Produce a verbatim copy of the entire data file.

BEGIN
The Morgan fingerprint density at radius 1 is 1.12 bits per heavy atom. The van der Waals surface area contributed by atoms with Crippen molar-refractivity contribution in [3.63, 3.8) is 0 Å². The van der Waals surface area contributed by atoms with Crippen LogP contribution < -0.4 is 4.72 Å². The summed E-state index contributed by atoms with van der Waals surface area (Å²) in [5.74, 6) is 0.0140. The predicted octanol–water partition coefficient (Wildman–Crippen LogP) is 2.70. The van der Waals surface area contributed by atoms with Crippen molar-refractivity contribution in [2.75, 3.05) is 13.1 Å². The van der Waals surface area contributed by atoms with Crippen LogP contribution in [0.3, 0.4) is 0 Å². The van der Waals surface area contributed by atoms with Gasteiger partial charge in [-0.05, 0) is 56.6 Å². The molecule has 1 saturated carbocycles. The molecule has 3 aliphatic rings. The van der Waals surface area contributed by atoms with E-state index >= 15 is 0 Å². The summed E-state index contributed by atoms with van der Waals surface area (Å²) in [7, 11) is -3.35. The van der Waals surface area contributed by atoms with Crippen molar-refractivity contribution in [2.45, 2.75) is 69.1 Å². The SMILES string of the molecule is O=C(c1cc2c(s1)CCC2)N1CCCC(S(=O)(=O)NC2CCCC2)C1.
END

The Morgan fingerprint density at radius 1 is 1.12 bits per heavy atom. The van der Waals surface area contributed by atoms with Crippen molar-refractivity contribution in [3.63, 3.8) is 0 Å². The van der Waals surface area contributed by atoms with Crippen LogP contribution < -0.4 is 4.72 Å². The summed E-state index contributed by atoms with van der Waals surface area (Å²) in [5.74, 6) is 0.0140. The predicted octanol–water partition coefficient (Wildman–Crippen LogP) is 2.70. The van der Waals surface area contributed by atoms with Crippen molar-refractivity contribution in [2.75, 3.05) is 13.1 Å². The van der Waals surface area contributed by atoms with Crippen LogP contribution in [0.3, 0.4) is 0 Å². The van der Waals surface area contributed by atoms with Gasteiger partial charge in [-0.05, 0) is 56.6 Å². The molecule has 1 saturated carbocycles. The molecule has 3 aliphatic rings. The van der Waals surface area contributed by atoms with E-state index >= 15 is 0 Å². The summed E-state index contributed by atoms with van der Waals surface area (Å²) in [7, 11) is -3.35. The van der Waals surface area contributed by atoms with Crippen molar-refractivity contribution in [2.45, 2.75) is 69.1 Å². The SMILES string of the molecule is O=C(c1cc2c(s1)CCC2)N1CCCC(S(=O)(=O)NC2CCCC2)C1.